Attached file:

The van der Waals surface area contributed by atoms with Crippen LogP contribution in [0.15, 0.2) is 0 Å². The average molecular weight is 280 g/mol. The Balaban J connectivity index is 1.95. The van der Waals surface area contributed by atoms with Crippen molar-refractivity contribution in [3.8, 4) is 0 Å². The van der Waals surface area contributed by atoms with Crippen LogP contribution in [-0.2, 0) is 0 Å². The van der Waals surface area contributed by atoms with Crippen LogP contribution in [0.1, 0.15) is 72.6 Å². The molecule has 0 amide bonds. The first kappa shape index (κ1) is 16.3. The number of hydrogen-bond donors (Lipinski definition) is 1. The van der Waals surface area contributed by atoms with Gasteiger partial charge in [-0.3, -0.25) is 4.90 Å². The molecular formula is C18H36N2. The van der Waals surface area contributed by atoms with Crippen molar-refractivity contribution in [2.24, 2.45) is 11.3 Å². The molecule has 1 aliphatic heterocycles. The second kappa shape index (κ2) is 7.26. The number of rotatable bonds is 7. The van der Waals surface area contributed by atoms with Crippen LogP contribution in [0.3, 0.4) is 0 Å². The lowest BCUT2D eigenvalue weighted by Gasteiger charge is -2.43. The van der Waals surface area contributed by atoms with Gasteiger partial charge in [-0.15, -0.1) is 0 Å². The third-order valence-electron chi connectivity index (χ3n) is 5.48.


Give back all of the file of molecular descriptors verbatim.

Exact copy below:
The van der Waals surface area contributed by atoms with Crippen LogP contribution in [0.15, 0.2) is 0 Å². The average molecular weight is 280 g/mol. The Balaban J connectivity index is 1.95. The van der Waals surface area contributed by atoms with Crippen molar-refractivity contribution in [3.8, 4) is 0 Å². The van der Waals surface area contributed by atoms with Crippen LogP contribution in [-0.2, 0) is 0 Å². The van der Waals surface area contributed by atoms with Crippen LogP contribution in [0.1, 0.15) is 72.6 Å². The molecule has 0 amide bonds. The first kappa shape index (κ1) is 16.3. The number of hydrogen-bond donors (Lipinski definition) is 1. The van der Waals surface area contributed by atoms with Gasteiger partial charge in [-0.3, -0.25) is 4.90 Å². The molecular formula is C18H36N2. The van der Waals surface area contributed by atoms with Crippen molar-refractivity contribution in [2.24, 2.45) is 11.3 Å². The molecule has 1 aliphatic heterocycles. The second kappa shape index (κ2) is 7.26. The number of rotatable bonds is 7. The van der Waals surface area contributed by atoms with Crippen LogP contribution in [0.3, 0.4) is 0 Å². The lowest BCUT2D eigenvalue weighted by Gasteiger charge is -2.43. The van der Waals surface area contributed by atoms with Gasteiger partial charge in [-0.15, -0.1) is 0 Å². The third-order valence-electron chi connectivity index (χ3n) is 5.48.